Therefore, almost all of my reading is done while riding to and from work on the subway. I normally get a seat in the morning, so I can count on 30 to 35 minutes, and if I’m lucky enough to get a seat for part of the trip home, maybe about 15 or 20 minutes. Until recently, though, pretty much all of what I’d read were my travel and photography magazines and travel books.
A few months ago, something happened. I found myself without any magazines to read and with no travel books in mind. So, I did something I’d been wanting to do again: read fiction. In the past, I’d read science fiction by Arthur C. Clarke and works by Michael Crichton, plus classics like Wuthering Heights, Jane Eyre, Pride and Prejudice, Moby Dick and The Pickwick Papers. All of those took a long time for me to finish as I read pretty slowly. (I remember reading part of Pickwick in a train car in the bowels of a ship crossing the sea from Sweden to Germany in 1995 because I couldn’t find an empty chair up on deck – but what a great book!)
I’ve got a number of books here waiting to be read, so I decided to start with a good adventure: Treasure Island by Robert Louis Stevenson. It was an enjoyable page turner. After that, I went back to a magazine or two, followed by another book: Chocolat by Joanne Harris, the inspiration for the movie of the same name some year ago. How I came to buy this book is a tale in its own right.
I have been a fan of the French actress Juliette Binoche ever since I saw her in the 1988 film, The Unbearable Lightness of Being. (Hard to believe that it’s been 20 years since then.) So, when she appeared in the Broadway play Betrayal in 2000, I just had to go to see her – and, of course, I had to try to say hello to her and get her autograph by the stage door afterwards. The show was good – and I remember how I sat up there in the balcony with my binoculars in a state of disbelief that I was actually seeing her for real. Afterwards. she was very nice and signed the program with her name and the words “amitie avec tendresse.” When I told her that I’d been a fan of hers since seeing Unbearable Lightness, she said to me “Oh, that was so long ago.”
Something else happened that was unusual. Often, it seems, a well know actor in a Broadway show will have someone assigned to accompany or look after him or her. (I like to refer to this person as “the handler.”) I haven’t tried to get autographs much after Broadway shows (to be honest with you, I haven’t seen many Broadway shows; they’re generally too expensive for me!), but when I have, most of the time the handler won’t allow anyone to take photos of the star.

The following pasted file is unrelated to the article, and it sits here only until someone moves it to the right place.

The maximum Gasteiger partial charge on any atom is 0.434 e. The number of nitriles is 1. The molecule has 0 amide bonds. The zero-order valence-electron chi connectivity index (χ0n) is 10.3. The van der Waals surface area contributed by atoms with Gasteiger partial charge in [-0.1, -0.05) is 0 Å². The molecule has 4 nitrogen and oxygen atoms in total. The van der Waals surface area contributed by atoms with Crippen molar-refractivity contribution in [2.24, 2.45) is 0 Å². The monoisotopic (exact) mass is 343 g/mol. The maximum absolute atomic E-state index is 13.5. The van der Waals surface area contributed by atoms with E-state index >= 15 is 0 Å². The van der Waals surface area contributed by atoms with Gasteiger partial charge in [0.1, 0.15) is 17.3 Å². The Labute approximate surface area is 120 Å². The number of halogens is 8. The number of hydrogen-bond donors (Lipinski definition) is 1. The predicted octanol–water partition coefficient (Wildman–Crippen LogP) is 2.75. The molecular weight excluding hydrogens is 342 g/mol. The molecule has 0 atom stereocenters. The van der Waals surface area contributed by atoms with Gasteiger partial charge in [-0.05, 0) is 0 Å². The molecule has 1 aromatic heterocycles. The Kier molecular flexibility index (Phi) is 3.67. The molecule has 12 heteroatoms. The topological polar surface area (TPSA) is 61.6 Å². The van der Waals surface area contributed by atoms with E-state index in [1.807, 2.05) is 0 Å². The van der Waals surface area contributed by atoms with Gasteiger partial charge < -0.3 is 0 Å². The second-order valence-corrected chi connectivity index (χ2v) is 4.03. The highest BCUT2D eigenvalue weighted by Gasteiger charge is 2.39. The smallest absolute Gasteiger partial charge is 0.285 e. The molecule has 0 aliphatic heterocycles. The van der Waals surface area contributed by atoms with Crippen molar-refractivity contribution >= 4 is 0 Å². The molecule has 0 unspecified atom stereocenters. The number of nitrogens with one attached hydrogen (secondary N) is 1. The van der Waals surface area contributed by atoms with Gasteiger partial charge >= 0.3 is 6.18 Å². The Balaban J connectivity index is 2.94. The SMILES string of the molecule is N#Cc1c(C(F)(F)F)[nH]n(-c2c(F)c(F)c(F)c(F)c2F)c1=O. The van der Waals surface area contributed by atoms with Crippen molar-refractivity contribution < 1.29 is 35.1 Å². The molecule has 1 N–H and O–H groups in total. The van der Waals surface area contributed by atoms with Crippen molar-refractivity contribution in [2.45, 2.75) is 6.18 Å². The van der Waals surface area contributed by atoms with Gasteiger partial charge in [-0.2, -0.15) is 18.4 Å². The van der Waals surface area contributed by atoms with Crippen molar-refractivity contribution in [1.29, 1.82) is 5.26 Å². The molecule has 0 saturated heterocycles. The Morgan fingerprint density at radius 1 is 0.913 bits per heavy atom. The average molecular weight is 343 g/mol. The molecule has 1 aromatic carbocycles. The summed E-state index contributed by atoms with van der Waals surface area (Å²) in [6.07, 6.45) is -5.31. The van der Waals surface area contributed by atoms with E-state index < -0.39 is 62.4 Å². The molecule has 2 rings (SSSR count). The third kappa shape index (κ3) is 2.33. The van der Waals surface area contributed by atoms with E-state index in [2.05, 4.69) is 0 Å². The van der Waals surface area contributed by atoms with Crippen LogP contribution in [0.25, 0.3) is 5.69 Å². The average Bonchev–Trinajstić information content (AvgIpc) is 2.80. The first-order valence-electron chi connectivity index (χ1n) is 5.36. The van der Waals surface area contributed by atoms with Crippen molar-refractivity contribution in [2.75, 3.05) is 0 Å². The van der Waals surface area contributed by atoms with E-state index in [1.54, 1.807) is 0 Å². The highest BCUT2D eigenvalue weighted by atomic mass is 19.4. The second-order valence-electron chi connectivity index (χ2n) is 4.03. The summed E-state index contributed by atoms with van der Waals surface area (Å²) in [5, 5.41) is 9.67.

With Ms. Binoche, it was different. I asked her if I could take a photo of her, and she agreed – and her handler did not raise any objections. The photo at the top here is the result. I think it looks pretty good for a photo made on the street with a point & shoot camera on a cold night. The handler even took a photo of Ms. Binoche and me standing together – but unfortunately he happened to focus on the building across the street behind us, so she and I were almost a total blur!
Ah, about the book. This was around the time that she was starring in the film version of Chocolat, so when I saw it at a bookstore with her photo on the cover (along with Johnny Depp), I thought that I’d go back with it to the theater one night and get it autographed, too (and maybe try for another photo?). Well, I never did go with it to the theater, but it was sitting on my shelf for over half a dozen years when it finally got to be read.
The book was enjoyable and I can recommend it, and it was interesting to compare it with the film version that I finally got to see on DVD several years later. The film follows the basic plot line of the book, but with one major difference. (Note: spoilers ahead.) Those of you who’ve seen the film will remember that the protagonist’s major rival is the strict, religiously obsessed Catholic mayor of the town, while the new young priest is basically a cool guy who’s afraid of disagreeing with the mayor. In the book, though, there is no mayor. It is the somewhat older priest who’s the real hard ass here. Not only that, he harbors a dark secret in his own past and his predecessor in the post was a nasty piece of work, too. Who knows for what reason changes are made when a book is transposed to the screen, but I wonder if this was done to avoid drawing the ire of Catholics. In the film, the mayor is ultimately shown to be a decent man who is really just misguided in his religious zeal. In the book, that really can’t be said of the antagonists.
What’s next? Right now I’m back to my travel books to prepare for my upcoming trip. After that? Well, I still have some Jane Austen, James Joyce, Henry James and Charles Dickens et al sitting on the shelf – but I just might try digging into that old yellowing copy of Alistair MacLean’s Ice Station Zebra that I’ve had for so long!